I think it is good.
From my music history textbook:
"Let him be certain, however, that the neume ends on that note on which the phrase above appropriate to it begins."
From my other music history textbook:
"Thus, gamma, the first note of its hexachord, was called gamma ut, from which comes our word gamut."
As you might have guessed, I'm supposed to be working on an essay for music history right now, but, instead, I'm on the forums, replying to this thread.
We actually have a third textbook for that class (dick move on the prof's part, or at least the publisher's) but page 45 of that one just contains part of the score of Orfeo ed Euridice, at which point Orfeo is singing the words "Vi renda almen pietose il mio barbaro dolor!" which, according to Google translate, means "It makes my pitiful Almen barbaric grief!".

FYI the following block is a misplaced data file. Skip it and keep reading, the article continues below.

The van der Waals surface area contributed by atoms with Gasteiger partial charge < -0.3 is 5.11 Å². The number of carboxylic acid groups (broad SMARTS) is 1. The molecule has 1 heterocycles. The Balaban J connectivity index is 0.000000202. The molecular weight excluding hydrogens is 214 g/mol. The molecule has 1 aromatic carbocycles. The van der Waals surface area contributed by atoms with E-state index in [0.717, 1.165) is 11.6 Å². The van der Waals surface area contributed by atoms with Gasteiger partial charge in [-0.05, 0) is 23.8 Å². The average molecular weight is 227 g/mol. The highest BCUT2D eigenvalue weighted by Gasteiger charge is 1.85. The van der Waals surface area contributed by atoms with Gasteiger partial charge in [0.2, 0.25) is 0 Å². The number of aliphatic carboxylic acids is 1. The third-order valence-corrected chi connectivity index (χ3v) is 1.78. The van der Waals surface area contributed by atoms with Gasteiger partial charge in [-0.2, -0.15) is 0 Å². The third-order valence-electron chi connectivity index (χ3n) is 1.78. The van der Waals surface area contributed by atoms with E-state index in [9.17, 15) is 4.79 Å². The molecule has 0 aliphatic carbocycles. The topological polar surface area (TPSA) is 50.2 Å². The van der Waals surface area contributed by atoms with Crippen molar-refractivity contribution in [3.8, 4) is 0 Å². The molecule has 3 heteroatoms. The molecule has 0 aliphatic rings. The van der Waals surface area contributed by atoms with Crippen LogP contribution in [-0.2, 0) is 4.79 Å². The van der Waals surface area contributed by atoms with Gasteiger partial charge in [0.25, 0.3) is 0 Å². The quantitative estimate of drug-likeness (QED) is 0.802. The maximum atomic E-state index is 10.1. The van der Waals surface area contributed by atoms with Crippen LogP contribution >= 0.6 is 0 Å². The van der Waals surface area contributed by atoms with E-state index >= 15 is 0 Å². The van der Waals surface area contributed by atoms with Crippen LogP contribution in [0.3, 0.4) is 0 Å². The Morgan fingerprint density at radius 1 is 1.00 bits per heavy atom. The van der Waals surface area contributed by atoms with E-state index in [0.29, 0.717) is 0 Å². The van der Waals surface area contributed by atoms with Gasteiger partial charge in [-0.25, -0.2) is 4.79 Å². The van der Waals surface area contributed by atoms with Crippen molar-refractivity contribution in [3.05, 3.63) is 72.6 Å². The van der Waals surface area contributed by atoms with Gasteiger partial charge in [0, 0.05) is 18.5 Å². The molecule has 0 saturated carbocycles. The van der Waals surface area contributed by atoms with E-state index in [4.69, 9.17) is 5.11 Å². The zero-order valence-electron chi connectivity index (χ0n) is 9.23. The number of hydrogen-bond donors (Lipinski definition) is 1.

I'm not sure how I feel about this...